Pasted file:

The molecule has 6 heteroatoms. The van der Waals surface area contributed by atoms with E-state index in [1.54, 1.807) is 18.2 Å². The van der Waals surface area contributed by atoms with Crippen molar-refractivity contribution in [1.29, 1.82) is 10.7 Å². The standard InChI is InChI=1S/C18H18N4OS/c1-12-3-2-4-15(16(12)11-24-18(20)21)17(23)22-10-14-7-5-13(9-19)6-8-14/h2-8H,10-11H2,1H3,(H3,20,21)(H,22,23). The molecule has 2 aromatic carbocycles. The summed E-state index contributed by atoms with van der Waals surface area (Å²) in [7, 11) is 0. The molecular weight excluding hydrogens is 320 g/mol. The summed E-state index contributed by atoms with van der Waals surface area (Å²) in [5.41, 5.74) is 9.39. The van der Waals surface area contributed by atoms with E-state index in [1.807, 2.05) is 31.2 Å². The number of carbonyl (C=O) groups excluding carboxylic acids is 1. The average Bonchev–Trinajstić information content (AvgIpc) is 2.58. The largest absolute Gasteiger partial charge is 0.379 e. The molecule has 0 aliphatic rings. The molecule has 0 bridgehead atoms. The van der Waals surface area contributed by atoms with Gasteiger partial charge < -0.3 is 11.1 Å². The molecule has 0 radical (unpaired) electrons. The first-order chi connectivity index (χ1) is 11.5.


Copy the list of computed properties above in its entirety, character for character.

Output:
The molecule has 6 heteroatoms. The van der Waals surface area contributed by atoms with E-state index in [1.54, 1.807) is 18.2 Å². The van der Waals surface area contributed by atoms with Crippen molar-refractivity contribution in [1.29, 1.82) is 10.7 Å². The standard InChI is InChI=1S/C18H18N4OS/c1-12-3-2-4-15(16(12)11-24-18(20)21)17(23)22-10-14-7-5-13(9-19)6-8-14/h2-8H,10-11H2,1H3,(H3,20,21)(H,22,23). The molecule has 2 aromatic carbocycles. The summed E-state index contributed by atoms with van der Waals surface area (Å²) in [7, 11) is 0. The molecular weight excluding hydrogens is 320 g/mol. The summed E-state index contributed by atoms with van der Waals surface area (Å²) in [5.41, 5.74) is 9.39. The van der Waals surface area contributed by atoms with E-state index in [1.807, 2.05) is 31.2 Å². The number of carbonyl (C=O) groups excluding carboxylic acids is 1. The average Bonchev–Trinajstić information content (AvgIpc) is 2.58. The largest absolute Gasteiger partial charge is 0.379 e. The molecule has 0 aliphatic rings. The molecule has 0 bridgehead atoms. The van der Waals surface area contributed by atoms with Gasteiger partial charge < -0.3 is 11.1 Å². The molecule has 0 radical (unpaired) electrons. The first-order chi connectivity index (χ1) is 11.5.